View Full Version : Should I be using nylon or a co-poly?

01-11-2009, 05:39 PM
I'm a ~4.0 player who hits with a semi-western forehand and 2-handed backhand. In years past, I usually broke strings after about 20 hours of play when I use a multifilament or a more playable solid core synthetic like Gamma TNT. Recently, I've been playing against more advanced players and hitting harder than in previous years. My last 2 string jobs were done with Gosen OG Sheep 16 and Wilson Sensation 16--both went mushy after about 12-15 hours of play, so I cut them out. My swing speed is medium to fast, depending on who I'm playing against.

I just did my first hybrid string job 2 weeks ago with Topspin Cyber Flash 17 on the mains and Gosen OG Sheep 16 on the crosses. I like the increased control and spin I've gotten, especially the spin when I swing fast. So I started thinking about trying out some MSV Focus Hex 17L or getting a reel of the CF.

But I just read in J011yroger's guide (http://tt.tennis-warehouse.com/showthread.php?t=184942) that polys don't maintain their playability very long. If OG Sheep and Sensation lost playability after 12-15 hours, how long can I expect this CF hybrid job to maintain playability? Given my playing habits, is a co-poly main hybrid with solid core synthetic the best way to go for me, or should I be trying something different? I'm looking for a setup with optimal 1) control, 2) long-lasting playability, 3) spin potential.

Your input would be really appreciated!

01-11-2009, 07:04 PM

Roughly 30-40 hours is about all the major string manufacturers maintain their nylon-based string is good for. You could expect to squeeze another third out of yours by adding in string savers, more still if you elected to switch to a good 15L like Prince's Topspin 15L, the one with Duraflex, or Toa's Leoina 66, the inexpensive tournament nylon. You could even get better playability out of newer multis like, say, Babolat's Addiction.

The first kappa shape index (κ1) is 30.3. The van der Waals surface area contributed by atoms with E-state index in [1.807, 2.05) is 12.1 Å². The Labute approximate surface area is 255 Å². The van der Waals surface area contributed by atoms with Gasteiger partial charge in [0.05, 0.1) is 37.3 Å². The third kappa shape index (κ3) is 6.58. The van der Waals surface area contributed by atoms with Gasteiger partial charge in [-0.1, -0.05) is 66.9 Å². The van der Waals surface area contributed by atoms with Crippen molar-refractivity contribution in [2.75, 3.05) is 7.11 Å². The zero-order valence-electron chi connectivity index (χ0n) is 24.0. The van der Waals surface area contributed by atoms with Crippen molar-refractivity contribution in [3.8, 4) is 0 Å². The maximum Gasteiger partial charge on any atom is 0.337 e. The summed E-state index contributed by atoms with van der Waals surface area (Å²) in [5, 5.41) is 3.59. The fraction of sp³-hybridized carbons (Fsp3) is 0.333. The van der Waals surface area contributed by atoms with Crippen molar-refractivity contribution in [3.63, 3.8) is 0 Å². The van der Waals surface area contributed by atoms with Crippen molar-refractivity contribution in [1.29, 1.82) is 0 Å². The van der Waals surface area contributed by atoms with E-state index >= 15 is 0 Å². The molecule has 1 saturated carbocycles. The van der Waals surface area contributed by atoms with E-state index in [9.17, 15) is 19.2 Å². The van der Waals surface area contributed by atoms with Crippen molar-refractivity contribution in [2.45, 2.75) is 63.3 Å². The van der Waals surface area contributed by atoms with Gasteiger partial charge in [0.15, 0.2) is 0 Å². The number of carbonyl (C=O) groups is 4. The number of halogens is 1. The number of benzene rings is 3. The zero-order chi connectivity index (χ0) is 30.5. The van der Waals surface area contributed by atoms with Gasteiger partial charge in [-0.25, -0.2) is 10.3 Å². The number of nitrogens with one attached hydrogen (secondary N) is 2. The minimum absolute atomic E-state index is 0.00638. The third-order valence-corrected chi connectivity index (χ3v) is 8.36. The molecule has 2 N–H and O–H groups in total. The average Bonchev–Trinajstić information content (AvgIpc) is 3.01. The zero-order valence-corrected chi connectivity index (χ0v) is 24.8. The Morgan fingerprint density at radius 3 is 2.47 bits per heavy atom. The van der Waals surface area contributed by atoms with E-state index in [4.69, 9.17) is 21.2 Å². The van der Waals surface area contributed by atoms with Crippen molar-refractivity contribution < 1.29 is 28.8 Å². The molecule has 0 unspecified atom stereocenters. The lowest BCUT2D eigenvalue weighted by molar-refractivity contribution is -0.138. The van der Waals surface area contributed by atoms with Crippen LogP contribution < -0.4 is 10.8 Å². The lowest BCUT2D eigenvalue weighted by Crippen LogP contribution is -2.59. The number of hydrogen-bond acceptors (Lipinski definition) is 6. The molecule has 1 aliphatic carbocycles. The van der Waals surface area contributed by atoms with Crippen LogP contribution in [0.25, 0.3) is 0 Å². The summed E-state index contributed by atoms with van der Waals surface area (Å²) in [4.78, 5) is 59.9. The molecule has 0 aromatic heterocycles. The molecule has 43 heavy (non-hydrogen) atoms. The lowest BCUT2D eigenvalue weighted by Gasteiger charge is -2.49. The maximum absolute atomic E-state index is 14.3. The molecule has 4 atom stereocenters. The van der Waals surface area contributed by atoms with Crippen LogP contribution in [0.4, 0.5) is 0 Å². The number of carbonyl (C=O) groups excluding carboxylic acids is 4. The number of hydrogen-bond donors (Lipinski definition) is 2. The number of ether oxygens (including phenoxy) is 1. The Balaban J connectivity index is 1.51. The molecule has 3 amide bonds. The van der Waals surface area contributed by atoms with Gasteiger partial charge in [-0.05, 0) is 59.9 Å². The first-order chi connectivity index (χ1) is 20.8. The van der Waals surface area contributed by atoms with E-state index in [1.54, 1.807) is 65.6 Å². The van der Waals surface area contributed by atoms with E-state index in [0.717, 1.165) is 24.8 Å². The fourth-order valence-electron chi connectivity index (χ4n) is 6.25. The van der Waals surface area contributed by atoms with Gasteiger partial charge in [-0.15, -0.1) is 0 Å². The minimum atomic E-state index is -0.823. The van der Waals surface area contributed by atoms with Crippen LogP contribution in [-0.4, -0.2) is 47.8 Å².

The Poly Problem is indeed with us, and arm/wrist/shoulder problems often accompany its use.

01-12-2009, 01:37 PM
Anybody else? Given my playing habits, what setup would give me optimal control, long-lasting playability, and spin potential?

01-12-2009, 05:15 PM
yes, if you like your current hybrid, then you should keep using it. However, whenever you feel that the poly strings are dead and loosing playability, you must cut them out. leaving them in could have potential harm on your arm and your health. IMO, I think the poly hybrid will last you just as long as your nylon-based strings, if not more.

01-17-2009, 11:05 AM
hoping to get a few more opinions...

01-17-2009, 12:03 PM
All the comments you have read here are spot on, from our experience.

If you could look at what happens to a string that is under tension you would see that the strings begin to break down at the molecular level almost immediately. So you can string a racquet today and never play with it, and in a certain amount of time (depending on string material, tension, racquet head size and string density), the string will go dead due to elogation and other factors.

Now add hitting with the racquet and this will speed up that process depending on how hard you hit, style of hitting, playing conditions and court surface along with the factors listed above. 20hrs from the string you listed is actually very good at the level you state. Originally, poly string was developed for clay court Pro players to guard against string breakage in key points of A match, not for longevity as most recreational players use it for. Most Pro players string almost every day so longevity was not the issue. This is why some polys can go dead (lose the ability to snap back) rather quickly.

However, there are a number of new co-poly strings hitting the market that will address poly string longevity, power, and comfort. Lux, Prince, Kirschbaum and others have several new strings that are testing very well so far and due out shortly. Bottom line is that you are doing well with the string you currently use, check out some of the new co-poly string if you want to improve it.

Cheers, TennezSport :cool:

01-17-2009, 07:47 PM
Claims for "new but improved" poly/co-poly strings appear every so often and yet none seem to have stood up well enough, have they? See here: http://www.racquetsportsindustry.com/issues/200809/200809allstrings.html